Children in Taiwan throw their teeth on the roof.
Children in Tajikistan plant their teeth in the ground, hoping that the tooth will grow into a warrior.
The parents of children in Turkey believe that their child’s lost tooth holds within it their future. If they want their child to become a great soccer player, they will bury the tooth in a soccer field. If they wanted their child to go to dental school (what kind of parent would?!) then they would bury the child’s tooth around a dental school.
Children in the United States put their lost teeth under their pillow at night. The tooth fairy comes and takes their tooth away and usually leaves a small amount of money under the child’s pillow in exchange for the tooth.
I obtained information for this article from a variety of sources, including:
- Selby B. Beeler’s great book, Throw Your Tooth on the Roof. I highly recommend this book as it has even more countries than I included here. If you want about the most comprehensive list of tooth traditions around the world, this is your book!
- The Excruciating History of Dentistry, a good book by James Wynbrandt.
- Wikipedia’s article on Tooth Traditions Around the World
Any Other Lost Tooth Traditions?
What about you? Do you do something different than what was mentioned above? If so, please leave a comment in the comments section below — I’d love to hear about your lost tooth traditions.
this is great. I was looking for some infomation about these traditions just for fun. thank you for the well detailed article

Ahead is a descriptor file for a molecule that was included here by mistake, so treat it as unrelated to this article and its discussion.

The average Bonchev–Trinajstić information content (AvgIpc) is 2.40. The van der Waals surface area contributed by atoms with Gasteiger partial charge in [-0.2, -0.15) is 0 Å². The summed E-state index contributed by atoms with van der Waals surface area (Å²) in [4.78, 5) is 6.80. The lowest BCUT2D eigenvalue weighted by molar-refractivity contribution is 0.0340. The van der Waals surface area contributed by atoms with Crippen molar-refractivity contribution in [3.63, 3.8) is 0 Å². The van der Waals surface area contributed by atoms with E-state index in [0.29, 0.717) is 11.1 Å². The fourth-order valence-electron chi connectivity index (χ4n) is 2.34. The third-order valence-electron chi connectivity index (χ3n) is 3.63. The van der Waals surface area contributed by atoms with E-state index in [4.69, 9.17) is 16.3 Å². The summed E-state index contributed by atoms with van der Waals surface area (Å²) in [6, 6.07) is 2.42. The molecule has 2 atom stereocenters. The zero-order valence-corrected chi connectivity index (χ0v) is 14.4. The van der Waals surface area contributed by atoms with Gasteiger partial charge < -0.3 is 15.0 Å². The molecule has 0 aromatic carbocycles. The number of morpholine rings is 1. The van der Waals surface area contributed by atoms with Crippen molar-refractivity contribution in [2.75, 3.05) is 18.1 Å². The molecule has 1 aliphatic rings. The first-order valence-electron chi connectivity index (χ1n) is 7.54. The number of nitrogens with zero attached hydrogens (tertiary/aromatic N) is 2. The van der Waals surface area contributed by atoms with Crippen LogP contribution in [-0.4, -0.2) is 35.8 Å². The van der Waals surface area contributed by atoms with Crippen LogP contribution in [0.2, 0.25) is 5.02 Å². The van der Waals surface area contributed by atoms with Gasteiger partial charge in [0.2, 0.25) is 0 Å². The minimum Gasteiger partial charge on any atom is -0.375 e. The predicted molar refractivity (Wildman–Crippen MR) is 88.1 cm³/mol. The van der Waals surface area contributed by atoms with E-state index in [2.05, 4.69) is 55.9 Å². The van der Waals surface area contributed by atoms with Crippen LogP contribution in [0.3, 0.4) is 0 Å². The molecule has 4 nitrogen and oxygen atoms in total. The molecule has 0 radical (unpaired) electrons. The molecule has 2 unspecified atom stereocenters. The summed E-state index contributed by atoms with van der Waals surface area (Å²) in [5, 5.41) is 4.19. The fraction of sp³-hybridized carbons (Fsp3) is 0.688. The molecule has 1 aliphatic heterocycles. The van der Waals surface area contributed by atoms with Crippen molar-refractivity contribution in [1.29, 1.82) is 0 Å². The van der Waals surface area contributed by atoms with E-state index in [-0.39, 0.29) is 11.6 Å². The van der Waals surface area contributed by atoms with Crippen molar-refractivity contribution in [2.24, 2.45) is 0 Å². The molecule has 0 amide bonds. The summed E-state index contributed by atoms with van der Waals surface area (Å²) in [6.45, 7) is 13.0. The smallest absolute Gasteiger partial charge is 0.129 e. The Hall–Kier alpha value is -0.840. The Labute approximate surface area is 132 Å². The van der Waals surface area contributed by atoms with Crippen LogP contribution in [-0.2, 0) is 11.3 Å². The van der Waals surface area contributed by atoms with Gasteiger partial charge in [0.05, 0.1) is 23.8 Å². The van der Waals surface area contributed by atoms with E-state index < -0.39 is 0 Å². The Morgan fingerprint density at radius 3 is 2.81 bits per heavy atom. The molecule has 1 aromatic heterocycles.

The Jamaican tooth ritual is not accurate. We go outside, throw our tooth on the roof and ask for a new tooth from rata rata rat
Good glad someone else pointed out the error also. I was just about to say that Jamaican one is wrong! I have never heard of that before ever. We definetly throw it on the roof top saying “Ratta,Ratta take this old tooth and give me a new one.
Interesting. We also do the same in the Philippines. Kids go outside, throw the baby tooth on the roof and ask a mouse to replace the tooth.
[…] Fairy Game (Website) Tooth Traditions around the World […]
[…] 2. When Chinese children lose teeth, they don’t put them under their pillows. If they lose an upper tooth, they bury it in the ground. If it is a lower tooth, they put it at the foot of their beds. They hope that the permanent teeth will grown in faster. [Source] […]
I am so excited to learn more about other countries.
Please update the info on Jamaica.
Maybe not delete what you have but add the other details.
This was the main reason for me looking into the artcle to show friends about our tradition.
Ratta Ratta take my old tooth and bring me a new one.
Yes the Jamaican tradition needs to be updated, to Ratta Ratta, take my old tooth and bring me a new one.
Apparently Thailand has the same tradition of throwing the tooth on the roof so that a spirit will take it and allow the new tooth to grow in quickly.
We also have a Ratón Pérez in Argentina.
Turkish tradition is not right. They do these with umbilical cord, not tooth. They throw their tooth on top of a roof.
I wonder, where did the idea of throwing the tooth on top of the roof originally come from? It’s a common practice among countries.
When I was a kid, when I lost my baby tooth, I threw on top of the roof and asked a mouse to replace my tooth. Based on the list above, kids in Haiti call on a rat/mouse too. 🙂
The tradition in my family was to put the tooth in an egg cup, add water and salt and in the morning there would be a coin from the fairy. I saw the tradition about water, but not about saltwater. My heritage is Canadian, ancestors from Newfoundland, Ireland, England, and one great great grandmother from England had Sephardic Jewish heritage from Spain. I would like to know where the saltwater tradition came from. I think the egg cup was just convenience of size.